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Death Penalty

Does the death penalty serve as a deterrent for crime? The research says no. Leading criminologists overwhelmingly agree that there is no evidence capital punishment deters violent crimes. Not only is the death penalty unjust and inconsistent with the fallibility of our criminal legal system, but application of the death penalty is racially biased.

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    Additional Resources on the Death Penalty

NACDL on the Death Penalty

"The death penalty is barbaric. And I think we as a society need to come face-to-face with that. If we’re not willing to face up to the cruelty, we ought not be doing it."
 
- Alex Kozinski, United State Court of Appeals Judge for the Ninth Circuit
 

NACDL opposes the death penalty in all circumstances and supports reforms to ensure that innocent persons are not executed. Purely retributive in nature — countless studies show that it does not deter crime — the death penalty is unjust, uncivilized, and inconsistent with the fallibility of our justice system. Since reinstatement of the death penalty in 1973, more than 1,510 people have been executed in the United States. During the same time, more than 165 people sentenced to death have been exonerated. Many others have had their sentences commuted to life imprisonment because of serious doubts about their guilt. And some have been tragically executed despite serious questions concerning their innocence.

Because we believe that no amount of tinkering will rescue the death penalty from its inherent flaws, NACDL supports legislation to abolish the death penalty. View NACDL's Board Resolution Calling for a Moratorium on and Abolition of the Death Penalty.

State specific NACDL board resolutions related to the death penalty:

2012 - Endorsing Proposition 34 to End the Death Penalty in California

2011 - Calling for Abolition of the Death Penalty in Illinois

2007 - Commending New Jersey Legislature's Death Penalty Study Commission


Why I Oppose the Death Penalty

See NACDL Executive Director, Norman L. Reimer's interview about why he is opposed to the death penalty.  


Recent Victories

  • March 2021, Virginia Governor Ralph Northam signed a bill repealing the death penalty, making Virginia the 23rd state, and the first southern state, to abolish or overturn the death penalty.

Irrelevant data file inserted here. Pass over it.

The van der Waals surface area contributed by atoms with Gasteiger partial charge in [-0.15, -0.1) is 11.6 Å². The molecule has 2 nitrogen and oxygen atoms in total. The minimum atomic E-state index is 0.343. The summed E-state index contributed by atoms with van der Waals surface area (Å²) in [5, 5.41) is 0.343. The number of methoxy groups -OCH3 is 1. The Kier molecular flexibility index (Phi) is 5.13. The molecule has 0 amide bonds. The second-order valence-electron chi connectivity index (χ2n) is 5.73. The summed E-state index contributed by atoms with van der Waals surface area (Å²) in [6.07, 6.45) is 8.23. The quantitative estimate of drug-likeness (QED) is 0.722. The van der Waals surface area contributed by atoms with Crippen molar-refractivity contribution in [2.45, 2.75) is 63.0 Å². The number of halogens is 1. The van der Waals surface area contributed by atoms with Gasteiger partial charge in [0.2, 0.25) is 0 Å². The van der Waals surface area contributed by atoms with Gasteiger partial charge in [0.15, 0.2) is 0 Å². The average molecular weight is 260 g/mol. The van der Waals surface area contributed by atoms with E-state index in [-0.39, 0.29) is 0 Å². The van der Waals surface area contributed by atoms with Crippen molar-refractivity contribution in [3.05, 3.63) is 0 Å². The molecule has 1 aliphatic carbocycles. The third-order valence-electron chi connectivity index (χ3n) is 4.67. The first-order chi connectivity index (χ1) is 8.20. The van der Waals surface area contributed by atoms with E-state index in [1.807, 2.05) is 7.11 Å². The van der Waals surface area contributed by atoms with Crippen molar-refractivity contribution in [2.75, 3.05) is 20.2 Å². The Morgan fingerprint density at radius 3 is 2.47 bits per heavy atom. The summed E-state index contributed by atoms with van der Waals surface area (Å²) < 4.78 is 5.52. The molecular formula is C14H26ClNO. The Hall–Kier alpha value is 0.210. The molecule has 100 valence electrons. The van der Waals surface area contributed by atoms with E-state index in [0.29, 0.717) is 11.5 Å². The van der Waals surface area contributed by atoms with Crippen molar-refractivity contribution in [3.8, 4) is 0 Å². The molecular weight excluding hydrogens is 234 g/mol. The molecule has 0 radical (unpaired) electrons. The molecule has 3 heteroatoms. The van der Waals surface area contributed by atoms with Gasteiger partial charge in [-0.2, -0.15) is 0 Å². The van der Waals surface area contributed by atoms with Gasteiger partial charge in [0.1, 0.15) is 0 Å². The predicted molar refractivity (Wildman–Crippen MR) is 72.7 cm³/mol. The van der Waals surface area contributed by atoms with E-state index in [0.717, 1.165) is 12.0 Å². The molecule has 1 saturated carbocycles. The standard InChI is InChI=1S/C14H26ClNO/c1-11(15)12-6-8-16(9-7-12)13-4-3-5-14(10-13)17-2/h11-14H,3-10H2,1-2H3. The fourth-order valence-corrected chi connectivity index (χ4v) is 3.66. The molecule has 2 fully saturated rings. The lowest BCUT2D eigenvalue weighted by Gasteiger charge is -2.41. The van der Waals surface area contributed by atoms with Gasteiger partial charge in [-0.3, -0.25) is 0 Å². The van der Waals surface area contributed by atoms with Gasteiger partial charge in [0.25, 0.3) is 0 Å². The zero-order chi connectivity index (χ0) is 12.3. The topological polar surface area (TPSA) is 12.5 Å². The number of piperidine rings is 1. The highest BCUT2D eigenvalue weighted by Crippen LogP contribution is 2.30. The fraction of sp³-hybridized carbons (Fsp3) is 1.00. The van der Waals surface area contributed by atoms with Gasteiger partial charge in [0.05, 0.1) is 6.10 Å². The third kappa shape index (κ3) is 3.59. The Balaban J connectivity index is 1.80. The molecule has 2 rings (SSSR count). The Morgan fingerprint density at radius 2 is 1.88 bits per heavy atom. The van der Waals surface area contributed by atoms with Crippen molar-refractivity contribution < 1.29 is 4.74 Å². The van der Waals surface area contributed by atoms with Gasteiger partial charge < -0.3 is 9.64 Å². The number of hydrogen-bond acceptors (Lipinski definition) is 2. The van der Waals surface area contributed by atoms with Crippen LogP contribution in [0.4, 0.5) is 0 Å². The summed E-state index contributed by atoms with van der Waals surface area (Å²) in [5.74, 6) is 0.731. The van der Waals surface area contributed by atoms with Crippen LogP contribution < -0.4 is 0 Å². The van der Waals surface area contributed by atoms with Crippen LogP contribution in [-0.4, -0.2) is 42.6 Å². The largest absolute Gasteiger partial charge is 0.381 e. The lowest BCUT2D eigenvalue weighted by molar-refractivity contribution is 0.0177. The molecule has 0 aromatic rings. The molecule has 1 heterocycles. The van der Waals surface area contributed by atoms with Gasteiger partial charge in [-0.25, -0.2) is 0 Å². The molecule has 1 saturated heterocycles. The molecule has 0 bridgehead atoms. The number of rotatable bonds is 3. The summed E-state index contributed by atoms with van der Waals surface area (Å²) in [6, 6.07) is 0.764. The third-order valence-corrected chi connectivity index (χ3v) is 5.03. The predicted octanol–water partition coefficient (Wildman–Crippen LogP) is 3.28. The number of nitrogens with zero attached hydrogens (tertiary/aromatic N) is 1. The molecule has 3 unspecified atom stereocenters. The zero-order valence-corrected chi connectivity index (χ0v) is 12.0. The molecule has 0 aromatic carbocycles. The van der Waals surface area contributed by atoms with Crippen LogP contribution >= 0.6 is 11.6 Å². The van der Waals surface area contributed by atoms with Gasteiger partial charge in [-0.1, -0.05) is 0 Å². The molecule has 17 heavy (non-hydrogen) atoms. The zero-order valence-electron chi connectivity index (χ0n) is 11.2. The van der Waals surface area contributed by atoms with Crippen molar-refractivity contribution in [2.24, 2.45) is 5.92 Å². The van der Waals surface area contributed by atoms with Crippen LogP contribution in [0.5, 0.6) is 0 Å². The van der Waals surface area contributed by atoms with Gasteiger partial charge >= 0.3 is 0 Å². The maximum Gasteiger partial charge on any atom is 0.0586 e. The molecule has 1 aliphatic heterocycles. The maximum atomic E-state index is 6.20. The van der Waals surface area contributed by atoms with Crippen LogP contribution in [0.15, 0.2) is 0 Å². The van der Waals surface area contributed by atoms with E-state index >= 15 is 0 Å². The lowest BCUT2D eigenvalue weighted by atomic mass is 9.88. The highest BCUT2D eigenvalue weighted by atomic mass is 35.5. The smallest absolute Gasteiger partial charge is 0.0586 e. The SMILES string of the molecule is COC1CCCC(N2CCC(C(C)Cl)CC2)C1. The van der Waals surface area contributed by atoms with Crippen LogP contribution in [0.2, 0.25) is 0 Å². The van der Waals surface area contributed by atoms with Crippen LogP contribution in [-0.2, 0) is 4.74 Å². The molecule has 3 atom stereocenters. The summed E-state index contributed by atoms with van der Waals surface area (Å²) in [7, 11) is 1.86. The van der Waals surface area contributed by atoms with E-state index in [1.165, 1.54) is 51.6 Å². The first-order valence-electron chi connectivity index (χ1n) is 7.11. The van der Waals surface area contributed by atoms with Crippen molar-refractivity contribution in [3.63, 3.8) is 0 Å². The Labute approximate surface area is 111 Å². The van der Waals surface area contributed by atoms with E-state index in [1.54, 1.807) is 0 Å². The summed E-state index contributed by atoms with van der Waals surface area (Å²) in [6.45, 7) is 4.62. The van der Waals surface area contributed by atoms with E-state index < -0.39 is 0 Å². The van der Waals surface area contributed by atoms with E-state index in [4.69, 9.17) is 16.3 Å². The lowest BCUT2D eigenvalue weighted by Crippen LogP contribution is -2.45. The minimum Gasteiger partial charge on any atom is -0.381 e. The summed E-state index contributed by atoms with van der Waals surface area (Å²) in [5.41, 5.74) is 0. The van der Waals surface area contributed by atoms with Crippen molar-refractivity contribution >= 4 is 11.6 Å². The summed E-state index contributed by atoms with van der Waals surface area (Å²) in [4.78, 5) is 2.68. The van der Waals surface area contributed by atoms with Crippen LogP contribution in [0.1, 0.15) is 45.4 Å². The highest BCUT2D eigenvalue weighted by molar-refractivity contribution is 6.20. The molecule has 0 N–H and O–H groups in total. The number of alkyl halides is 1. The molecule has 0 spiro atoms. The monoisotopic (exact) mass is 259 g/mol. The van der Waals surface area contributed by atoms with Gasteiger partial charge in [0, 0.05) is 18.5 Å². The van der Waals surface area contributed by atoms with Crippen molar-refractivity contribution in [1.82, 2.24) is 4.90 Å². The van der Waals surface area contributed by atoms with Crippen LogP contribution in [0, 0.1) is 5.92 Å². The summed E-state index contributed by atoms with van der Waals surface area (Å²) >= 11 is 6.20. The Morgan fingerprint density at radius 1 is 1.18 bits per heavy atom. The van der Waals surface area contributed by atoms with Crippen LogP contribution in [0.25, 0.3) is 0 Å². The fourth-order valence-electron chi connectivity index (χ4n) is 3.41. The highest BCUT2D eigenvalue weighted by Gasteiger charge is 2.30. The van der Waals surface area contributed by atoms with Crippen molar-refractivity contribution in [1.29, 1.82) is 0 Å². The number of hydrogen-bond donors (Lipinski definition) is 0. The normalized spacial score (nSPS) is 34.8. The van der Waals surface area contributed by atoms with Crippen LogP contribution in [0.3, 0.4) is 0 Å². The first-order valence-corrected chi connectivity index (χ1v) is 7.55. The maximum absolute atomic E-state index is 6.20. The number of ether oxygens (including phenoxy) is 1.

• March 2020, Colorado Governor Jared Polis signed into law a bill repealing the death penalty, making Colorado the 22nd state, in addition to the District of Columbia, to abolish or overturn the death penalty. 
  • State of New Hampshire May 2019, the New Hampshire legislature overrode Governor Sununu's veto of its legislation repealing the death penalty, making New Hampshire the 21st state in the nation to abolish or overturn the death penalty.
  • March 2019, California Governor Gavin Newsom made history, signing an executive order placing a moratorium on the death penalty in California, which has the largest number of people - 737 - on death row in the country.
  • State of WashingtonOctober 2018, the Washington State Supreme Court unanimously declared the state’s death penalty unconstitutional, making it the 20th state to abolish the death penalty.
  • State of TexasFebruary 2017, the Supreme Court reversed a death sentence for a man in Texas.  The Supreme Court found that when race was infused into the proceedings it acknowledged that a capital sentence could not be enforced due to flawed testimony. Read the decision here.

State Death Penalty Reform

Twenty-three states and Washington, D.C. have abolished the death penalty, while an additional four states have a governor-issued moratorium. NACDL has engaged in state legislative efforts across the country to abolish the death penalty. Consider joining NACDL’s State Criminal Justice Network (SCJN) to exchange information, share resources, and develop strategies for repealing the death penalty and enacting other pressing reforms.

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State Criminal Justice Network


Federal Death Penalty Legislation

On March 3, 2021, Senator Durbin (D-IL) introduced S.582, the Federal Death Penalty Prohibition Act. The bill prohibits the imposition of the death penalty for a violation of federal law and provides that anyone sentenced to death before the enactment of the bill must be resentenced. To learn more about federal death penalty legislation, visit NACDL's Legislative Action Center and click on 'View key legislation' under the heading 'Find Legislation.' 

NACDL Legislative Action Center

 

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